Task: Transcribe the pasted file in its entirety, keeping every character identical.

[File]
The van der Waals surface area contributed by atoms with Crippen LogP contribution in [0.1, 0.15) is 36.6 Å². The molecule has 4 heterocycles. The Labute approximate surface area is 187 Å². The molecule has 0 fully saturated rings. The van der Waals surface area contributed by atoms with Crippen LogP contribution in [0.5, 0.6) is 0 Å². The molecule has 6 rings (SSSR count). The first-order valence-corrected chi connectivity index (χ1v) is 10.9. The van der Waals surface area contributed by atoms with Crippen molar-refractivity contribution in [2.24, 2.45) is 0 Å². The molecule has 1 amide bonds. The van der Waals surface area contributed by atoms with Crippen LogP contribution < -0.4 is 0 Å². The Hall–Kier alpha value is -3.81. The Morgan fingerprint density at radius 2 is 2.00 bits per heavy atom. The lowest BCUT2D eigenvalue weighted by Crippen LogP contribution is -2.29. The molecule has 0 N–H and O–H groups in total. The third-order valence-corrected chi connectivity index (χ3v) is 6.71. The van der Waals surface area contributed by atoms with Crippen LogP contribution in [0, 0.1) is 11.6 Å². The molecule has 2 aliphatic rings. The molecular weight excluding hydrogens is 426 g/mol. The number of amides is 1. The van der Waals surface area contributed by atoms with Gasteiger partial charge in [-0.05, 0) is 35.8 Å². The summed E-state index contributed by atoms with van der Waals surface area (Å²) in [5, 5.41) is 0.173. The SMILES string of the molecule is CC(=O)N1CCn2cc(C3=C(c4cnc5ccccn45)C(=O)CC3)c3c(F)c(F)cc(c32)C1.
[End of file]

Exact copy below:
The van der Waals surface area contributed by atoms with Crippen LogP contribution in [0.1, 0.15) is 36.6 Å². The molecule has 4 heterocycles. The Labute approximate surface area is 187 Å². The molecule has 0 fully saturated rings. The van der Waals surface area contributed by atoms with Crippen LogP contribution in [0.5, 0.6) is 0 Å². The molecule has 6 rings (SSSR count). The first-order valence-corrected chi connectivity index (χ1v) is 10.9. The van der Waals surface area contributed by atoms with Crippen molar-refractivity contribution in [2.24, 2.45) is 0 Å². The molecule has 1 amide bonds. The van der Waals surface area contributed by atoms with Crippen LogP contribution < -0.4 is 0 Å². The Hall–Kier alpha value is -3.81. The Morgan fingerprint density at radius 2 is 2.00 bits per heavy atom. The lowest BCUT2D eigenvalue weighted by Crippen LogP contribution is -2.29. The molecule has 0 N–H and O–H groups in total. The third-order valence-corrected chi connectivity index (χ3v) is 6.71. The van der Waals surface area contributed by atoms with Crippen LogP contribution in [0, 0.1) is 11.6 Å². The molecule has 2 aliphatic rings. The molecular weight excluding hydrogens is 426 g/mol. The number of amides is 1. The van der Waals surface area contributed by atoms with Gasteiger partial charge in [-0.05, 0) is 35.8 Å². The summed E-state index contributed by atoms with van der Waals surface area (Å²) in [5, 5.41) is 0.173. The SMILES string of the molecule is CC(=O)N1CCn2cc(C3=C(c4cnc5ccccn45)C(=O)CC3)c3c(F)c(F)cc(c32)C1.